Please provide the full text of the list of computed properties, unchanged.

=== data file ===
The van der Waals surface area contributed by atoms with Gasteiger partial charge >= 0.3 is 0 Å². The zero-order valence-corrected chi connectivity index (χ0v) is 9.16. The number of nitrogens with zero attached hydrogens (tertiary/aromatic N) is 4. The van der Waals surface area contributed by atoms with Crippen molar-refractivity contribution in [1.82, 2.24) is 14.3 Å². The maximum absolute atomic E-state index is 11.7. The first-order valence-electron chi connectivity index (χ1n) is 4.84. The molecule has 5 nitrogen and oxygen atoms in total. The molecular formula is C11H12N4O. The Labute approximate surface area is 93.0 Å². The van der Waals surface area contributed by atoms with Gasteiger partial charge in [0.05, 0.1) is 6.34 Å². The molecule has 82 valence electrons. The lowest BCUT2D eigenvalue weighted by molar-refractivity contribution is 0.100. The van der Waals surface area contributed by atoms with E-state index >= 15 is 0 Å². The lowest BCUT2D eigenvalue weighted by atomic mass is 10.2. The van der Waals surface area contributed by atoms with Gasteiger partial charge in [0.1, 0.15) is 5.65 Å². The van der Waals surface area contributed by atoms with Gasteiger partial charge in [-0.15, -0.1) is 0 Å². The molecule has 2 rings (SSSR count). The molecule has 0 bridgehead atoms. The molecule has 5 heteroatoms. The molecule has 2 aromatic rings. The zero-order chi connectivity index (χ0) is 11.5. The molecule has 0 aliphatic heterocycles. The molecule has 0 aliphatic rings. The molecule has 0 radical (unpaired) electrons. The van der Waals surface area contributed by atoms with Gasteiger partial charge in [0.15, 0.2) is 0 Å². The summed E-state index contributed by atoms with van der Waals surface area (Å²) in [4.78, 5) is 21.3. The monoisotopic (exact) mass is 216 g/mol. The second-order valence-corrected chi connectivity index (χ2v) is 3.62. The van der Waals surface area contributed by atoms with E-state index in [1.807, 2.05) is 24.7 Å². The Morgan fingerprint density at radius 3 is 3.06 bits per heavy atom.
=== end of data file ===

The van der Waals surface area contributed by atoms with Gasteiger partial charge >= 0.3 is 0 Å². The zero-order valence-corrected chi connectivity index (χ0v) is 9.16. The number of nitrogens with zero attached hydrogens (tertiary/aromatic N) is 4. The van der Waals surface area contributed by atoms with Crippen molar-refractivity contribution in [1.82, 2.24) is 14.3 Å². The maximum absolute atomic E-state index is 11.7. The first-order valence-electron chi connectivity index (χ1n) is 4.84. The molecule has 5 nitrogen and oxygen atoms in total. The molecular formula is C11H12N4O. The Labute approximate surface area is 93.0 Å². The van der Waals surface area contributed by atoms with Gasteiger partial charge in [0.05, 0.1) is 6.34 Å². The molecule has 82 valence electrons. The lowest BCUT2D eigenvalue weighted by molar-refractivity contribution is 0.100. The van der Waals surface area contributed by atoms with E-state index >= 15 is 0 Å². The lowest BCUT2D eigenvalue weighted by atomic mass is 10.2. The van der Waals surface area contributed by atoms with Gasteiger partial charge in [0.1, 0.15) is 5.65 Å². The van der Waals surface area contributed by atoms with Gasteiger partial charge in [-0.15, -0.1) is 0 Å². The molecule has 2 rings (SSSR count). The molecule has 0 bridgehead atoms. The molecule has 5 heteroatoms. The molecule has 2 aromatic rings. The zero-order chi connectivity index (χ0) is 11.5. The molecule has 0 aliphatic heterocycles. The molecule has 0 aliphatic rings. The molecule has 0 radical (unpaired) electrons. The van der Waals surface area contributed by atoms with Gasteiger partial charge in [0.15, 0.2) is 0 Å². The summed E-state index contributed by atoms with van der Waals surface area (Å²) in [4.78, 5) is 21.3. The monoisotopic (exact) mass is 216 g/mol. The second-order valence-corrected chi connectivity index (χ2v) is 3.62. The van der Waals surface area contributed by atoms with E-state index in [1.807, 2.05) is 24.7 Å². The Morgan fingerprint density at radius 3 is 3.06 bits per heavy atom.